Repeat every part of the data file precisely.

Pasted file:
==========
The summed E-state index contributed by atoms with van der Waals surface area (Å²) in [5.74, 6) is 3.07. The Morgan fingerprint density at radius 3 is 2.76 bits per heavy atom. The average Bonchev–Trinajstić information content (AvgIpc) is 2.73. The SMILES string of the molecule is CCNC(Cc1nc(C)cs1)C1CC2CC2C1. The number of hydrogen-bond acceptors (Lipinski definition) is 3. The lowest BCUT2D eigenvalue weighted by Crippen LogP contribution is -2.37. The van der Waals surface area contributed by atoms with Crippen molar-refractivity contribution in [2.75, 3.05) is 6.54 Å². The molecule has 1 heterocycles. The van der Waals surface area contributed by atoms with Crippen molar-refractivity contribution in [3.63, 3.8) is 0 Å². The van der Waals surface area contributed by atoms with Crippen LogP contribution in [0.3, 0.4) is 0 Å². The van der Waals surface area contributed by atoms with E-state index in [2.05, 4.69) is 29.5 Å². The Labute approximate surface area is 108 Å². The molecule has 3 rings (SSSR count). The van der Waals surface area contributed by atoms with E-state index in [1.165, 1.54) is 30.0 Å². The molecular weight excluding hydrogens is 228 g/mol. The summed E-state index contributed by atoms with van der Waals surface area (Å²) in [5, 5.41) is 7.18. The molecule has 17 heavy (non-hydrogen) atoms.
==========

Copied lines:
The summed E-state index contributed by atoms with van der Waals surface area (Å²) in [5.74, 6) is 3.07. The Morgan fingerprint density at radius 3 is 2.76 bits per heavy atom. The average Bonchev–Trinajstić information content (AvgIpc) is 2.73. The SMILES string of the molecule is CCNC(Cc1nc(C)cs1)C1CC2CC2C1. The number of hydrogen-bond acceptors (Lipinski definition) is 3. The lowest BCUT2D eigenvalue weighted by Crippen LogP contribution is -2.37. The van der Waals surface area contributed by atoms with Crippen molar-refractivity contribution in [2.75, 3.05) is 6.54 Å². The molecule has 1 heterocycles. The van der Waals surface area contributed by atoms with Crippen molar-refractivity contribution in [3.63, 3.8) is 0 Å². The van der Waals surface area contributed by atoms with Crippen LogP contribution in [0.3, 0.4) is 0 Å². The van der Waals surface area contributed by atoms with E-state index in [2.05, 4.69) is 29.5 Å². The Labute approximate surface area is 108 Å². The molecule has 3 rings (SSSR count). The van der Waals surface area contributed by atoms with E-state index in [1.165, 1.54) is 30.0 Å². The molecular weight excluding hydrogens is 228 g/mol. The summed E-state index contributed by atoms with van der Waals surface area (Å²) in [5, 5.41) is 7.18. The molecule has 17 heavy (non-hydrogen) atoms.